Instruments rarely respond instantaneously to changes in the measured variables. Instead, they exhibit slowness or sluggishness due to such things as mass, thermal capacitance, fluid capacitance or electric capacitance. In addition to this, pure delay in time is often encountered where the instrument waits for some reaction to take place. Such industrial instruments are nearly always used for measuring quantities that fluctuate with time. Therefore, the Dynamic Characteristics and transient behavior of the instrument is as important as the static behavior.
The Dynamic Characteristics of an instrument is determined by subjecting its primary element (sensing element) to some unknown and predetermined variations in the measured quantity. The three most common variations in the measured quantity are as follows:
1. Step change, in which the primary.element is subjected to an instantaneous and finite change in measured variable.
2. Linear change, in which the primary element is following a measured variable, changing linearly with time.
3. Sinusoidal change, in which the primary element follows a measured variable, the magnitude of which changes in accordance with a sinusoidal function of constant amplitude.
The dynamic characteristics of an instrument are
(i) speed of response,
(iii) lag, and
(iv) dynamic error.
(i) Speed of Response
It is the rapidity with which an instrument responds to changes in the measured quantity.
It is the degree to which an instrument indicates the changes in the measured variable without dynamic error (faithful reproduction).
It is the retardation or delay in the response of an instrument to changes in the measured variable.
(iv) Dynamic Error
It is the difference between the true value of a quantity changing with time and the value indicated by the instrument, if no static error is assumed.
When measurement problems are concerned with rapidly varying quantities, the dynamic relations between the instruments input and output are generally defined by the use of differential equations.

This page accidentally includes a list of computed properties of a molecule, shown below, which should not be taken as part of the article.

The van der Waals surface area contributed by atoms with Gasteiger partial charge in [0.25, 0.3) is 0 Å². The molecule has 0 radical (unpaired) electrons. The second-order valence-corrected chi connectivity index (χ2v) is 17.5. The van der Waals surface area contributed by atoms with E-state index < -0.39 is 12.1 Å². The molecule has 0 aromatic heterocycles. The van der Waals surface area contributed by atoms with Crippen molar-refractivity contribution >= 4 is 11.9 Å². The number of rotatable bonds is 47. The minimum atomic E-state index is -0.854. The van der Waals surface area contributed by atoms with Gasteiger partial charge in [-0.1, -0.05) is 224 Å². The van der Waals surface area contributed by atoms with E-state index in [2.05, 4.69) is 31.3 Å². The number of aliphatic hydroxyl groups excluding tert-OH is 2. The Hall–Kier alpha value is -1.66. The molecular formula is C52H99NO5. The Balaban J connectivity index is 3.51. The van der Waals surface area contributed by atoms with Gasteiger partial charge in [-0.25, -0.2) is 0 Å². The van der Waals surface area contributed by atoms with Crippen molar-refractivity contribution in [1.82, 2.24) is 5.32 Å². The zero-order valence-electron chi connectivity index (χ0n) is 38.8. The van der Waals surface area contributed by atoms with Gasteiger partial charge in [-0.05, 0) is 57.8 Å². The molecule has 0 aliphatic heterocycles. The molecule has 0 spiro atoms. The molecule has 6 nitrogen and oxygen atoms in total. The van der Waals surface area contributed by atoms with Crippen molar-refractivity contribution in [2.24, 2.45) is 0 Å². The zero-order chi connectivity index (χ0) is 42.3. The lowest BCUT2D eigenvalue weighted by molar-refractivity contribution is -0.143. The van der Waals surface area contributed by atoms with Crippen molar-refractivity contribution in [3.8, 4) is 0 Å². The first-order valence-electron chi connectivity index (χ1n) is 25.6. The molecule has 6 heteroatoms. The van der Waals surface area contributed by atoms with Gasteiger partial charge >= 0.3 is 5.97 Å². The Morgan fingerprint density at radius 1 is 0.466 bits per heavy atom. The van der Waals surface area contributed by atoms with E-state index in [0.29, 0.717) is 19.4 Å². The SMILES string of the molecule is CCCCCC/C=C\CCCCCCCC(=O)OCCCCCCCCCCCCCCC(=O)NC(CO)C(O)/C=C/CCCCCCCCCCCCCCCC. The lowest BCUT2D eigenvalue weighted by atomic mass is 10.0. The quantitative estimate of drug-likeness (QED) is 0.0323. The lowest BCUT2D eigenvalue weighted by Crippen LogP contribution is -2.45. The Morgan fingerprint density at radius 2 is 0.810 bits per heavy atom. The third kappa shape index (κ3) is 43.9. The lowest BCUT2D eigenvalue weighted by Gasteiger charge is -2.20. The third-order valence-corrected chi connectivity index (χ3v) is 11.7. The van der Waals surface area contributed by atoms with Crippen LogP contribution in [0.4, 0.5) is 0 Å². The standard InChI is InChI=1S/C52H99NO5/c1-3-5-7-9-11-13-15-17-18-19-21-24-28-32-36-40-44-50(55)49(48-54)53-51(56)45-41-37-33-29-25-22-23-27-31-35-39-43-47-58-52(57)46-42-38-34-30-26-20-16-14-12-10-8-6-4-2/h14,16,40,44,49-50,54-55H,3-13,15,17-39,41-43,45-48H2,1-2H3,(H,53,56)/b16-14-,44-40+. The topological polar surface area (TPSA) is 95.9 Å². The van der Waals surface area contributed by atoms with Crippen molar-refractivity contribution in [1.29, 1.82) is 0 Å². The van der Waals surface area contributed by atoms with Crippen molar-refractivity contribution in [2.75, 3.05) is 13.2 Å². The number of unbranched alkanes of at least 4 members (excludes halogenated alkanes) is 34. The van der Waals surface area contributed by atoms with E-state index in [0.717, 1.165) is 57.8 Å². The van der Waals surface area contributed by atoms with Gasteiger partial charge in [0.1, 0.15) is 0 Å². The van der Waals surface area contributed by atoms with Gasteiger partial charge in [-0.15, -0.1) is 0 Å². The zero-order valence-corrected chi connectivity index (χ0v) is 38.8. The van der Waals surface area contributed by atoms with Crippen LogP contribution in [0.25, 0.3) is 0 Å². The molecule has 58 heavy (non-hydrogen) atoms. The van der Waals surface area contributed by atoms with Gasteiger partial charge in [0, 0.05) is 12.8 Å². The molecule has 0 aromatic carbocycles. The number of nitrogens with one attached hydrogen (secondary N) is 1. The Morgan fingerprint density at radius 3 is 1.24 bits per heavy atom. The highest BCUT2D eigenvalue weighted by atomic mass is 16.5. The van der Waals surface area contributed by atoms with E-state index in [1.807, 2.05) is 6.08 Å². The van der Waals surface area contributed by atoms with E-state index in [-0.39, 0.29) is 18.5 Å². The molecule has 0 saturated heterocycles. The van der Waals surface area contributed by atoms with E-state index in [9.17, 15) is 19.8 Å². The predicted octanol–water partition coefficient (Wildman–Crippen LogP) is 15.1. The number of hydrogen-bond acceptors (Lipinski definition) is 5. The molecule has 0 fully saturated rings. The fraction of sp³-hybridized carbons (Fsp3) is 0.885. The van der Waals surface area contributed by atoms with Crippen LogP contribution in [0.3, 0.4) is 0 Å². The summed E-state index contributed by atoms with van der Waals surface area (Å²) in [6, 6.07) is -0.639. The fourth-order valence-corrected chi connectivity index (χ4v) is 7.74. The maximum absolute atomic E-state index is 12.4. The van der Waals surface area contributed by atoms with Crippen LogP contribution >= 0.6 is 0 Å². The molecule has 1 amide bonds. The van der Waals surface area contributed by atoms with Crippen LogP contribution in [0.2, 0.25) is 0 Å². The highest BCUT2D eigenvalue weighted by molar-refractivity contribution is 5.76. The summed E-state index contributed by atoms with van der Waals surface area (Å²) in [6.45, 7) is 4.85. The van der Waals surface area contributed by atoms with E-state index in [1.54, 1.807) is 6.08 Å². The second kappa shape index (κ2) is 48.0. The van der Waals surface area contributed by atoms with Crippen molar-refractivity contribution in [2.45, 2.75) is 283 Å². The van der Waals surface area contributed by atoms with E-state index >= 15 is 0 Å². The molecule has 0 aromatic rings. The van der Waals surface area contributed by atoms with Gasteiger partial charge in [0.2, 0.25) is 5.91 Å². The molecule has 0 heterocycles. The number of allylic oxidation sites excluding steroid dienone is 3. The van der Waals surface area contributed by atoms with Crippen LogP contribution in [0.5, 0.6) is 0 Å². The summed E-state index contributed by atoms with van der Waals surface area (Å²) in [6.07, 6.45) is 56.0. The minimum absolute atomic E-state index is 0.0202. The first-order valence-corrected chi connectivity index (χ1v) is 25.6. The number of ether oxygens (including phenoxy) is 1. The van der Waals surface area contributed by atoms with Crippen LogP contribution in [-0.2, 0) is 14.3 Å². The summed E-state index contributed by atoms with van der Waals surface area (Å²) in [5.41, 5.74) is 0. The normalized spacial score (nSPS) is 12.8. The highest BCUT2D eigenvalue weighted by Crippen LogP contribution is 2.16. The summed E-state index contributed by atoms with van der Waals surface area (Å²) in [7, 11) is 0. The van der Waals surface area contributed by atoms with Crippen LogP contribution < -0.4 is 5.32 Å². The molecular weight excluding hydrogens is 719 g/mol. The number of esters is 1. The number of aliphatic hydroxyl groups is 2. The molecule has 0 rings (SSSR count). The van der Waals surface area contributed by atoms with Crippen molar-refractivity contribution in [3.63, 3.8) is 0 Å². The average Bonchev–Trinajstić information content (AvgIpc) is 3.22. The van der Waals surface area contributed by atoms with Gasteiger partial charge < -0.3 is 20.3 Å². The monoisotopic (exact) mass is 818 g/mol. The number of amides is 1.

Dynamic Response of Zero-order Instruments
We would like an equation that describes the performance of the zero order instrument exactly. The relations between any input and output can, by using suitable simplifying assumptions, be written as
a’s and b’s are combinations of systems physical parameters, assumed constant.
When all the a’s and b’s, other than a0 and b0 are assumed to be zero, the differential equation degenerates into the simple equation given as
Any instrument that closely obeys Eq. (1.2) over its intended range of oper-ating conditions is defined as a zero-order instrument. The static sensitivity (or steady state gain) of a zero-order instrument may be defined as follows
Since the equation x0 = Kxi is an algebraic equation, it is clear that no matter how xi might vary with time, the instrument output (reading) follows it perfectly with no distortion or time lag of any sort. Thus, a zero-order instrument represents ideal or perfect dynamic performance. A practical example of a zero order instrument is the displacement measuring potentiometer.
Dynamic Response of a First Order Instrument
If in Eq. (1.1) all a’s and b’s other than a1, a0, b0 are taken as zero, we get
Any instrument that follows this equation is called a first order instrument. By dividing by a0, the equation can be written as
The time constant τ always has the dimensions of time while the static sensitivity K has the dimensions of output/input. The operational transfer function of any first order instrument is
A very common example of a first-order instrument is a mercury-in-glass thermometer.
Dynamic Response of Second Order Instrument
A second order instrument is defined as one that follows the equation
The above equations can be reduced as
Any instrument following this equation is a second order instrument. A prac-tical example of this type is the spring balance. Linear devices range from mass spring arrangements, transducers, amplifiers and filters to indicators and recorders.
Most devices have first or second order responses, i.e. the equations of motion describing the devices are either first or second order linear differentials. For example, a search coil and mercury-in-glass thermometer have a first order response. Filters used at the output of a phase sensitive detector and amplifiers used in feedback measuring systems essentially have response due to a single time constant. First order systems involve only one kind of energy, e.g. thermal energy in the case of a thermometer, while a characteristic feature of second order system is an exchange between two types of energy, e.g. electrostatic and electromagnetic energy in electrical LC circuits, moving coil indicators and electromechanical recorders.